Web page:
James Sanders' adjustment pays off

FOXBOROUGH, Mass. -- The defensive call on the New England Patriots' game-sealing interception was to double-team the Indianapolis Colts' wide receivers. But safety James Sanders went slightly off the script and the result paid off big.

That sums up the defining play in what looked, for a moment, like it would be another Patriots collapse on par with "fourth-and-2." Instead, the Patriots came away with a 31-28 win Sunday at Gillette Stadium.

Sanders' job was to help on receiver Pierre Garcon down the right sideline, but when he saw tight end Jacob Tamme flexed out wide, he altered the plan. Instead, Sanders decided to double Tamme, a decision made because he earlier had seen Tamme targeted by quarterback Peyton Manning out of that formation.

It's the type of reaction that Sanders probably wouldn't have made early in his career. But now in his sixth year, he has been in enough big games to know when he has some freedom within the defensive plan.

So he doubled Tamme, who was jammed off the line of scrimmage by linebacker Gary Guyton. Then as the play unfolded in front of him, Sanders looked 20-25 yards up the field into Manning's eyes. What he saw was a quarterback who had read the defense correctly and was about to deliver a knockout blow. Manning was throwing to the receiver that Sanders was supposed to be doubling, Garcon.

At that moment, on the first-and-10 play from the New England 24-yard line, Sanders peeled off Tamme in an attempt to recover.

"I tried to drop back at the last second and help," he explained. "Luckily I got enough depth to make the play."

It was a brilliant play, Sanders leaping high in the air at the 6-yard line and snaring the ball at nearly its highest point, with just 31 seconds showing on the clock. Patriots coach Bill Belichick rightfully called it a "tremendous interception." It was arguably the biggest play of Sanders' career.

Manning had been pressured by Patriots rookie outside linebacker/defensive end Jermaine Cunningham, and while Cunningham thought he might have gotten a piece of Manning's arm, Manning believed otherwise.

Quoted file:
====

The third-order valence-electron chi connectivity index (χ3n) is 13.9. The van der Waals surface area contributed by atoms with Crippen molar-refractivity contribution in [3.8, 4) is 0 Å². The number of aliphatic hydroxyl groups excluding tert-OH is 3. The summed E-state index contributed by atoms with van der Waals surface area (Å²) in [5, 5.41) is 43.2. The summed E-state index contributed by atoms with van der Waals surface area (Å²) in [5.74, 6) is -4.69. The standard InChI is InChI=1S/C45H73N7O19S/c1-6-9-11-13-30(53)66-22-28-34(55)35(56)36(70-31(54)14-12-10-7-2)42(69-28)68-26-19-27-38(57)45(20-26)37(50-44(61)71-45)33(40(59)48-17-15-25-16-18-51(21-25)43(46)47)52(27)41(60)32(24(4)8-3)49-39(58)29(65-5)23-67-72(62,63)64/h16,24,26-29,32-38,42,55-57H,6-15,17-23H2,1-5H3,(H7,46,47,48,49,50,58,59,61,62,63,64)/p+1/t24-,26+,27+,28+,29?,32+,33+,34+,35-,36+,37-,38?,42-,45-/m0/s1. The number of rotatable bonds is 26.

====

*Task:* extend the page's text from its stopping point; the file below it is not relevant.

"I certainly didn't get everything on that throw that I wanted," Manning said. "We had the matchup that I wanted -- Pierre one-on-one on [Devin] McCourty versus press coverage -- and I took a shot at the end zone. I can't tell the reason, I just did not get everything I wanted on the throw."

Because of that, the Patriots avoided another potential devastating collapse. They were up 31-14 early in the fourth quarter -- just like last season against the Colts -- only to be hanging on at the end.

"For a minute, I was thinking déjà vu," Sanders said. "As a defense, we knew if we didn't make a play, we were going to lose the game. He wasn't just going to give it to us, so we had to go out there and take the win. We made the play at the end."

One could call it a defensive deliverance considering that the Patriots' defense couldn't close things out last year against the Colts. Then again, it wasn't as if the defense shut the door with authority. The Pats were on their heels for most of the fourth quarter until Sanders bailed them out.

One play won it, which is the way it often is when the Patriots and Colts square off.

And when looking at the Patriots' body of work to this point of the season, one of their defining characteristics is the ability to come up with that one play. Unlike their predecessors of last season, they have proved to be clutch in posting an 8-2 record, tied for the best in the NFL along with the New York Jets and Atlanta Falcons.

"When it comes down to the things Coach Belichick emphasizes, it makes us bond together even tighter," said tight end Alge Crumpler, one of the team's captains. "It always sounds cliché to say 'play 60 minutes of football' but there is not more of a 60-minute football game than Patriots-Colts."

"These kind of games, they're definitely character builders, you see what kind of team you have in games like this," added cornerback Kyle Arrington. "We've had a couple this year, most of them came down to the last possession, down to the wire. It says a lot about our character."

It also says a lot about Sanders, a true professional who just last season had been wondering why he had been relegated to a special-teams-only role, and who entered this year thinking that his $2.3 million base salary might be too rich for management's liking. Perhaps he would be playing elsewhere.

But this is the way it has gone for the Patriots this season -- another week, another win, another unexpected storyline.

"Somebody needed to step up and make a play, which James did," said defensive lineman Vince Wilfork, another of the Patriots' captains. "It feels good when the defense comes through, kind of wins the game for you."

Mike Reiss covers the Patriots for ESPN Boston. You can follow him on Twitter or leave a question for his weekly mailbag.